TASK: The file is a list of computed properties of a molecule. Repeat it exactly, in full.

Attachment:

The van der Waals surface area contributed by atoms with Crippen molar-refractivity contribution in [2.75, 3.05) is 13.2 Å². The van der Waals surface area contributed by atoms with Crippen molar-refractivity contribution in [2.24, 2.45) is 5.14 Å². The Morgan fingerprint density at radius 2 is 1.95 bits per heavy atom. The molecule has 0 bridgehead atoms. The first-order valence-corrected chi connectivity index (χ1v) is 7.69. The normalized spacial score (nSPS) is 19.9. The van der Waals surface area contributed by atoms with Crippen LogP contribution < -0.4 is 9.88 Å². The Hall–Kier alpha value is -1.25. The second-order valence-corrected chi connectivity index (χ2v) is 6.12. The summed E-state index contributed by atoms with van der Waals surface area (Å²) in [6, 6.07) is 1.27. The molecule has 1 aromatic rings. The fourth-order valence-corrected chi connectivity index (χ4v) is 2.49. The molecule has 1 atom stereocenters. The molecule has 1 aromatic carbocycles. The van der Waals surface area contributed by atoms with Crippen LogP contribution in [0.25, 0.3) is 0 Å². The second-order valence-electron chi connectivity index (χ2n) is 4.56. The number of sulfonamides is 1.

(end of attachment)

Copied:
The van der Waals surface area contributed by atoms with Crippen molar-refractivity contribution in [2.75, 3.05) is 13.2 Å². The van der Waals surface area contributed by atoms with Crippen molar-refractivity contribution in [2.24, 2.45) is 5.14 Å². The Morgan fingerprint density at radius 2 is 1.95 bits per heavy atom. The molecule has 0 bridgehead atoms. The first-order valence-corrected chi connectivity index (χ1v) is 7.69. The normalized spacial score (nSPS) is 19.9. The van der Waals surface area contributed by atoms with Crippen LogP contribution < -0.4 is 9.88 Å². The Hall–Kier alpha value is -1.25. The second-order valence-corrected chi connectivity index (χ2v) is 6.12. The summed E-state index contributed by atoms with van der Waals surface area (Å²) in [6, 6.07) is 1.27. The molecule has 1 aromatic rings. The fourth-order valence-corrected chi connectivity index (χ4v) is 2.49. The molecule has 1 atom stereocenters. The molecule has 1 aromatic carbocycles. The van der Waals surface area contributed by atoms with Crippen LogP contribution in [0.25, 0.3) is 0 Å². The second-order valence-electron chi connectivity index (χ2n) is 4.56. The number of sulfonamides is 1.